Detect/L is an enrichment-free, single-shift pathogen diagnostic test for Listeria species.
Dietz & Watson previously used PCR and sent swabs to third-party labs for testing.
The firm, which prepares deli meats and artisan cheeses, now tests all of its environmental Listeria samples onsite every week.
Based on use at the Philadelphia plant, it plans to take up Sample6 at all plants before the end of year.
Bob Seaver, Dietz & Watson director of quality control, said he saw the technology in an advert and the firms have been working together since August.
“I am always interested in new technology and anything for Listeria that provides faster results,” he told FoodQualityNews.com.
“We take samples in the morning, the second shift comes in and the results are complete before my clean- up crew starts work.
“You always need to continuously improve as you don’t know what is around the corner.
“It is cheaper than sending to an outside lab, who if there was a presumptive positive, could charge to confirm. Now I assume a presumptive is a positive but in the extra time for confirmation we can work through.”
Sample6’s DetectL system received AOAC approval in April for Listeria species on environmental surfaces and is part of the Bioillumination Platform with Sample6 Control which is the software element.
Surfaces are swabbed with a sponge, the Sample6 buffer solution is added, it is incubated and then centrifuged before being put in the detection system and lighting up if Listeria is present.
It does this through biosensors that have been designed to target the pathogen and make the sample light up if bacteria are there.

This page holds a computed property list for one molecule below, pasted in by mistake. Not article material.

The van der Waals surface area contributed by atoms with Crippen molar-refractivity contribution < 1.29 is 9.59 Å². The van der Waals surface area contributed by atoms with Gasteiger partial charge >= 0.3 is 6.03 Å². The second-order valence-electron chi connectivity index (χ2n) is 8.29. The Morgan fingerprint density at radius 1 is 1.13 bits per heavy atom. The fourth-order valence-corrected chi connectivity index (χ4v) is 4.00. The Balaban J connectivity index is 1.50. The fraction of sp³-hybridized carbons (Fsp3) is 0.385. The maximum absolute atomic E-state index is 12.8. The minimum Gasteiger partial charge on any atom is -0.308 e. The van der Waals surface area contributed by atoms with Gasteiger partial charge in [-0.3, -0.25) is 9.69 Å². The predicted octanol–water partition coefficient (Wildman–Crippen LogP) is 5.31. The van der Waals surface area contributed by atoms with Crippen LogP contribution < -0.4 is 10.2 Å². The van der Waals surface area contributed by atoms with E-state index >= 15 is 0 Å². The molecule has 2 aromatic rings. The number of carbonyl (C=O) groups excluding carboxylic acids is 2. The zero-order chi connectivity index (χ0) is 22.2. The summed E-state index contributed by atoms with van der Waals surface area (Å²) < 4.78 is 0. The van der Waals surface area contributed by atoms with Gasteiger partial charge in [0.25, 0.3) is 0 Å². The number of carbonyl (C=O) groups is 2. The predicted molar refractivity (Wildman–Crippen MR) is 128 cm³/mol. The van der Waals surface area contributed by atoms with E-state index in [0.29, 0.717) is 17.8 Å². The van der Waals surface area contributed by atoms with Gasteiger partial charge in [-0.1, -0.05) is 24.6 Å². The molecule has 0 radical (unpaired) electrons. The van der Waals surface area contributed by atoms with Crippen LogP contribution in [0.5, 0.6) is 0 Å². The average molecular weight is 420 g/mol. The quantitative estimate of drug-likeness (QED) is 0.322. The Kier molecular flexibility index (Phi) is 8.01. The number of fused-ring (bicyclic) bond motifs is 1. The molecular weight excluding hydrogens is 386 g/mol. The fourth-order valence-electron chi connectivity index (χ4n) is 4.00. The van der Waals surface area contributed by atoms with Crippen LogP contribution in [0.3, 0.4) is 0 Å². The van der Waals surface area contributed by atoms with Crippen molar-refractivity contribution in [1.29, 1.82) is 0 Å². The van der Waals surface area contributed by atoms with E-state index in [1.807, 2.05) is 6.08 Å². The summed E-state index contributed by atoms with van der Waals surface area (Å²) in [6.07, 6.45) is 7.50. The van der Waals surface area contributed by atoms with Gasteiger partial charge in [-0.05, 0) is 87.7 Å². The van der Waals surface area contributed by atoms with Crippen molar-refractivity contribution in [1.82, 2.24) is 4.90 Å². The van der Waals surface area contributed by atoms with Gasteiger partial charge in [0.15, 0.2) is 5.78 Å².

Sample6 is a four year old firm and after two or three years of R&D the AOAC certification allowed market launch.
Tim Curran, CEO of the company, told us it can provide a result in about seven hours.
“The first thing to note is that changing methods is a serious business, you don’t just change like that, it has to be a thoughtful and step by step process,” he said.
“Our process takes about 30 minutes of sample preparation, six hours incubation and 30 minutes to do reading so can be done in a single work shift.
“The assay in the process kills bacteria in the sample, where enrichment involves growing the pathogen near food production.”
Before product leaves plant
Carla Mulhern, a Dietz & Watson microbiologist, said the firm still sends out for Salmonella tests and results at customer requests but the system allows product to be tested before it goes to market and removed from the factory.
“The analysis is easy with the number of steps and there is no cross contamination risk,” she said.
“I was able to train my staff in just a few days, and none of us miss the complexity of the previous testing methods.
“It allows us to be in a good place with the USDA inspector to verify we are clear of Listeria as we are able to be on site and work with them.”
Curran said while the test is only for Listeria on environmental surfaces they are working on other pathogens and food matrixes.
“We are working with eight companies on this and in development we are going to Salmonella, E.coli and then Campylobacter, I would expect to see some of these be available from next year,” he said.
“There are three dimensions for the future, we have Listeria in the environment so we are looking at other bugs to prove it works on any matrixes.
“The initial focus is on dairy and produce and we will then work through 15 or 20 food matrixes.
“We are US-focussed to start but we will then move outside and look at international expansion and a further reaching platform is to extend outside of food to other industries.”